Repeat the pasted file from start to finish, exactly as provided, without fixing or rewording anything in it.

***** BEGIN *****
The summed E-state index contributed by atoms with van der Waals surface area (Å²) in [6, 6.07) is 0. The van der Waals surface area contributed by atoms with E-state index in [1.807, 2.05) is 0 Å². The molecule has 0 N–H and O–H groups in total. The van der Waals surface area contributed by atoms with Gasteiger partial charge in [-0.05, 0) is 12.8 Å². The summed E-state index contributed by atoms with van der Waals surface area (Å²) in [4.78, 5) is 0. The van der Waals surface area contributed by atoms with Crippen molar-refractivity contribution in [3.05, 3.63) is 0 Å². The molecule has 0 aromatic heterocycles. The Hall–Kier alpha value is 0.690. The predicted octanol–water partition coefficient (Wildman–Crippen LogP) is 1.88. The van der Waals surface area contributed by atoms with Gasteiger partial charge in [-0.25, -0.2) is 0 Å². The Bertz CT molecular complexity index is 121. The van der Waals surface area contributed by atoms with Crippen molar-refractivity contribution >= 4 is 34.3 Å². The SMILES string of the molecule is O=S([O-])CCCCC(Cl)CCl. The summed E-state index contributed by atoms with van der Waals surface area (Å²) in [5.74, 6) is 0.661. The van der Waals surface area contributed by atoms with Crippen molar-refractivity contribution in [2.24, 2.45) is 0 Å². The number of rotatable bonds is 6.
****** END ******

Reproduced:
The summed E-state index contributed by atoms with van der Waals surface area (Å²) in [6, 6.07) is 0. The van der Waals surface area contributed by atoms with E-state index in [1.807, 2.05) is 0 Å². The molecule has 0 N–H and O–H groups in total. The van der Waals surface area contributed by atoms with Gasteiger partial charge in [-0.05, 0) is 12.8 Å². The summed E-state index contributed by atoms with van der Waals surface area (Å²) in [4.78, 5) is 0. The van der Waals surface area contributed by atoms with Crippen molar-refractivity contribution in [3.05, 3.63) is 0 Å². The molecule has 0 aromatic heterocycles. The Hall–Kier alpha value is 0.690. The predicted octanol–water partition coefficient (Wildman–Crippen LogP) is 1.88. The van der Waals surface area contributed by atoms with Gasteiger partial charge in [-0.25, -0.2) is 0 Å². The Bertz CT molecular complexity index is 121. The van der Waals surface area contributed by atoms with Crippen molar-refractivity contribution >= 4 is 34.3 Å². The SMILES string of the molecule is O=S([O-])CCCCC(Cl)CCl. The summed E-state index contributed by atoms with van der Waals surface area (Å²) in [5.74, 6) is 0.661. The van der Waals surface area contributed by atoms with Crippen molar-refractivity contribution in [2.24, 2.45) is 0 Å². The number of rotatable bonds is 6.